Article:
3. The report highlights a change in the mission of law enforcement from public safety to revenue generation.

This is something my younger libertarian and conservative friends have been worried about for a while. Somehow, in the last generation or two, politicians have started using law enforcement to balance budgets and generate revenue. Libertarians are particularly concerned about asset forfeiture, but there is also a serious problem in the use of infractions as a revenue generator. (see note below)  And thus, decisions about enforcement are made with an eye toward money rather than safety.

If anything, the Ferguson PD was essentially a tax collection agency targeting the poor, rather than an agency to “protect and serve” the residents of Ferguson. If you want to know why nobody in Ferguson seems to trust the cops, look no further than this report.

Again, this isn’t just about Ferguson. Here in California, we had a HUGE spike in the number of traffic tickets during our budget crisis a few years ago. They jacked the cost of a ticket way up, and the number of cases filed went sky high. (Since this coincided with serious and real budget cuts to our local courts, it created a good backlog of cases.)

On a more personal level, a local municipality supported its large police force (1 for every 23 citizens) by confiscating the cars of unlicensed drivers and splitting the impound fees with a local business. (At least this, unlike the shenanigans in Ferguson, was clearly illegal.) I myself got ticketed for a bogus (and unverifiable offense) and a colleage was cuffed in the back of a squad car for license tags expired by one day.

But see, this was a minor inconvenience to me. Pay the $200 bucks and go to traffic school. Sucks, but it didn’t mean the difference between paying the rent or the grocery bill.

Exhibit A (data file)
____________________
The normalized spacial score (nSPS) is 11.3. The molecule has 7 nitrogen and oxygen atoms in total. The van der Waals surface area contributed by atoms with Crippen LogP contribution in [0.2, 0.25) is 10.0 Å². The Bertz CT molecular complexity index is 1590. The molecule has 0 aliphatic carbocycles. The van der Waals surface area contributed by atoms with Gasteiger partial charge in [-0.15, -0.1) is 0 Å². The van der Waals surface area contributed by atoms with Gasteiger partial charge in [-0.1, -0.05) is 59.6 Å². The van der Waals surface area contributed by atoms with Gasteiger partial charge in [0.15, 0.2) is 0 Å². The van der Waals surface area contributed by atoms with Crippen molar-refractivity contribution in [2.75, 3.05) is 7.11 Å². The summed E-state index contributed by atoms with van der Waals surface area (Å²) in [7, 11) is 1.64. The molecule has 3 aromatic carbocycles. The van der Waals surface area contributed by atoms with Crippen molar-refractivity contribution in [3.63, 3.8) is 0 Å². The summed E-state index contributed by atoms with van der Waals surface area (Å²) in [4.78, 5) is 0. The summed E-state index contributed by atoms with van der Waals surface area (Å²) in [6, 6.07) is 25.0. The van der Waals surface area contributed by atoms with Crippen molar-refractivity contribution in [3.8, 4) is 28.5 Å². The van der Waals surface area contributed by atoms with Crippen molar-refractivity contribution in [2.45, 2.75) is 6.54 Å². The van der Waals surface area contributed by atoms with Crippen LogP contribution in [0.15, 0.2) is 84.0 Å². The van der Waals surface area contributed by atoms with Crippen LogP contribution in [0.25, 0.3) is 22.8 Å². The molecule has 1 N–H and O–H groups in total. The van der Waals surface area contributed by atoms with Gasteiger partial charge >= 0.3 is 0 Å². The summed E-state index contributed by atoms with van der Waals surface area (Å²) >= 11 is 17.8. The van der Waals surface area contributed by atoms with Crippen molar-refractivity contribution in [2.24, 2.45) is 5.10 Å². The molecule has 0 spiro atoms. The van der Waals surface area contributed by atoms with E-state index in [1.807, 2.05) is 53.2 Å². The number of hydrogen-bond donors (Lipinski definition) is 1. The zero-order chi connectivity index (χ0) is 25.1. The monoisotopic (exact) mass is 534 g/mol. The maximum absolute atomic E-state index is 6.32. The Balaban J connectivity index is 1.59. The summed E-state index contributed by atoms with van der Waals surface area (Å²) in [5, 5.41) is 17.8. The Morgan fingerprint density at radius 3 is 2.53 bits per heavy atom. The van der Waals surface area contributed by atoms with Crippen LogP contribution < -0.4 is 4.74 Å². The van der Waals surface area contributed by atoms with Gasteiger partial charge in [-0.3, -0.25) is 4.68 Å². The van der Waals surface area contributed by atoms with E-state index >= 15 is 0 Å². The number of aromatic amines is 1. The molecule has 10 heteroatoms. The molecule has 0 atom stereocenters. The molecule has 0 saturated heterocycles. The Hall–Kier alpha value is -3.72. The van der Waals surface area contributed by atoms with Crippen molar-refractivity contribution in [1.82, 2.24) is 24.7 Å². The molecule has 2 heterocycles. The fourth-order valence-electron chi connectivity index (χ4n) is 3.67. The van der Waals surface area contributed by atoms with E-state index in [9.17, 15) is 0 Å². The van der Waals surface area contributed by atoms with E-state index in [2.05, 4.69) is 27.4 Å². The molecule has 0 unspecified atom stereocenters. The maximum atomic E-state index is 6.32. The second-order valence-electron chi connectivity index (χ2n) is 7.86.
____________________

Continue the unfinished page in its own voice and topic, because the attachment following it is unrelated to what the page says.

If you read the report, what was going on was a clear targeting of the poor - largely African Americans - to generate revenue. And the “offenses” were pretty bogus. Really, $200 bucks for a freaking parking ticket? Jaywalking?

And my favorite: talking back to the cops.

Yep, not obeying the cops, even when they gave illegal orders, got you arrested and fined. It’s hard not to come to the conclusion that the Ferguson PD really believed that a badge and a gun was permission to order citizens to do whatever the hell the cops wanted.

Everything became a way to generate revenue. And there seems to be this surprise that there were protests. And that they spread across the nation.

These things don’t happen by accident. Our nation was founded - in large part - as a protest against arbitrary brutality and the use of the colonists as a source of revenue. Is this really that different?

It’s hard to capture this in talking about the report. The best thing is to read the report. It really does speak for itself.

Note: Oppression of the poor

I admit I am a bit appalled that the Evangelical church seems so unconcerned about cases like this. Ferguson seems like a rather direct parallel with the oppression of the poor that the Old Testament prophets railed against. (See, for example, Divine Vintage, reviewed here.) This was also the sort of thing which made Feudalism such a burden on the poor: the never ending levy of taxes and fees to support the lifestyles of the wealthy.

Woe to those who enact evil statutes And to those who constantly record unjust decisions, So as to deprive the needy of justice And rob the poor of My people of their rights, So that widows may be their spoil And that they may plunder the orphans. Now what will you do in the day of punishment, And in the devastation which will come from afar? To whom will you flee for help? And where will you leave your wealth? (Isaiah 10:1-3)